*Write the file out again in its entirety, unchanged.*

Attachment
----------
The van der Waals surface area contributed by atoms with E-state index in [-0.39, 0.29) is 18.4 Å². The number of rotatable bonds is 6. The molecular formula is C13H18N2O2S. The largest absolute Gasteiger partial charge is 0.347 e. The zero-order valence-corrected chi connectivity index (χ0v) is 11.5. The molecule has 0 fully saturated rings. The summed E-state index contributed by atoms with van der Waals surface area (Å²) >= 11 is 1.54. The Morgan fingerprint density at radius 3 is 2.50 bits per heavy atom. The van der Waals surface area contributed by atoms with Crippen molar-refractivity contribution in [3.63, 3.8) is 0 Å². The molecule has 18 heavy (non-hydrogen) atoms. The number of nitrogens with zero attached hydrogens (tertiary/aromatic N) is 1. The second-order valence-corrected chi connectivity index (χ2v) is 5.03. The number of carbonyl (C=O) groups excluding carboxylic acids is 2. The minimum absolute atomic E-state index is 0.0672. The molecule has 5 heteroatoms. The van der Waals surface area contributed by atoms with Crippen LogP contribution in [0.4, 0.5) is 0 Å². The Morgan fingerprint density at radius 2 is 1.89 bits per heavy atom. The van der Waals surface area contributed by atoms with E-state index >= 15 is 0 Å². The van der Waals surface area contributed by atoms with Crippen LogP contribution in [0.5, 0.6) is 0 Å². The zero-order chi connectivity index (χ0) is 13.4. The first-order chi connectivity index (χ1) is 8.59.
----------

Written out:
The van der Waals surface area contributed by atoms with E-state index in [-0.39, 0.29) is 18.4 Å². The number of rotatable bonds is 6. The molecular formula is C13H18N2O2S. The largest absolute Gasteiger partial charge is 0.347 e. The zero-order valence-corrected chi connectivity index (χ0v) is 11.5. The molecule has 0 fully saturated rings. The summed E-state index contributed by atoms with van der Waals surface area (Å²) >= 11 is 1.54. The Morgan fingerprint density at radius 3 is 2.50 bits per heavy atom. The van der Waals surface area contributed by atoms with Crippen molar-refractivity contribution in [3.63, 3.8) is 0 Å². The molecule has 18 heavy (non-hydrogen) atoms. The number of nitrogens with zero attached hydrogens (tertiary/aromatic N) is 1. The second-order valence-corrected chi connectivity index (χ2v) is 5.03. The number of carbonyl (C=O) groups excluding carboxylic acids is 2. The minimum absolute atomic E-state index is 0.0672. The molecule has 5 heteroatoms. The van der Waals surface area contributed by atoms with Crippen LogP contribution in [0.4, 0.5) is 0 Å². The Morgan fingerprint density at radius 2 is 1.89 bits per heavy atom. The van der Waals surface area contributed by atoms with E-state index >= 15 is 0 Å². The van der Waals surface area contributed by atoms with Crippen LogP contribution in [0.5, 0.6) is 0 Å². The zero-order chi connectivity index (χ0) is 13.4. The first-order chi connectivity index (χ1) is 8.59.